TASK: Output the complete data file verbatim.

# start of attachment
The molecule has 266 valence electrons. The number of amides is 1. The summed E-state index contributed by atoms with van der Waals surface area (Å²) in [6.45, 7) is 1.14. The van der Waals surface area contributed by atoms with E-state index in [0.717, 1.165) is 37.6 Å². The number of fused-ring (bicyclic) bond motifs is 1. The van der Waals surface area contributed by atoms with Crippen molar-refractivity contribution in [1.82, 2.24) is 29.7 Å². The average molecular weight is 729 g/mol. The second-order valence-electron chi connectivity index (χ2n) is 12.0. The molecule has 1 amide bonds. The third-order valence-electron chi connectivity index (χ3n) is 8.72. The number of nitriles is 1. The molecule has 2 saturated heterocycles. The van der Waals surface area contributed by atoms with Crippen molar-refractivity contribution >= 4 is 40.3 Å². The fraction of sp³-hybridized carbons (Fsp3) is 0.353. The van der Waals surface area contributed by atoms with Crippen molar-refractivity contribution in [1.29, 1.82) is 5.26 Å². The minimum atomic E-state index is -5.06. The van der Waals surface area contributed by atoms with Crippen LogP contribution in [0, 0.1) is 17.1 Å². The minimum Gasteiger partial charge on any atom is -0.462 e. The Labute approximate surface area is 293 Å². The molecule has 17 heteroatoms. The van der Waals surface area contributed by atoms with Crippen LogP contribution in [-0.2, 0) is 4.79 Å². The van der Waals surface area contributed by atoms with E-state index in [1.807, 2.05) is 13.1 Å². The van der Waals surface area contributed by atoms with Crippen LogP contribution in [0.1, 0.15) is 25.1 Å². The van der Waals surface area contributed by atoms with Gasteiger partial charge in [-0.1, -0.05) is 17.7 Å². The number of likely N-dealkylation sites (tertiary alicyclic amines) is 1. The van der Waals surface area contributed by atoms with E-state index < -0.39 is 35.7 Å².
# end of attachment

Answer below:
The molecule has 266 valence electrons. The number of amides is 1. The summed E-state index contributed by atoms with van der Waals surface area (Å²) in [6.45, 7) is 1.14. The van der Waals surface area contributed by atoms with E-state index in [0.717, 1.165) is 37.6 Å². The number of fused-ring (bicyclic) bond motifs is 1. The van der Waals surface area contributed by atoms with Crippen molar-refractivity contribution in [1.82, 2.24) is 29.7 Å². The average molecular weight is 729 g/mol. The second-order valence-electron chi connectivity index (χ2n) is 12.0. The molecule has 1 amide bonds. The third-order valence-electron chi connectivity index (χ3n) is 8.72. The number of nitriles is 1. The molecule has 2 saturated heterocycles. The van der Waals surface area contributed by atoms with Crippen molar-refractivity contribution >= 4 is 40.3 Å². The fraction of sp³-hybridized carbons (Fsp3) is 0.353. The van der Waals surface area contributed by atoms with Crippen molar-refractivity contribution in [1.29, 1.82) is 5.26 Å². The minimum atomic E-state index is -5.06. The van der Waals surface area contributed by atoms with Crippen LogP contribution in [0, 0.1) is 17.1 Å². The minimum Gasteiger partial charge on any atom is -0.462 e. The Labute approximate surface area is 293 Å². The molecule has 17 heteroatoms. The van der Waals surface area contributed by atoms with Crippen LogP contribution in [-0.2, 0) is 4.79 Å². The van der Waals surface area contributed by atoms with E-state index in [1.807, 2.05) is 13.1 Å². The van der Waals surface area contributed by atoms with Crippen LogP contribution in [0.1, 0.15) is 25.1 Å². The van der Waals surface area contributed by atoms with Gasteiger partial charge in [-0.1, -0.05) is 17.7 Å². The number of likely N-dealkylation sites (tertiary alicyclic amines) is 1. The van der Waals surface area contributed by atoms with E-state index < -0.39 is 35.7 Å².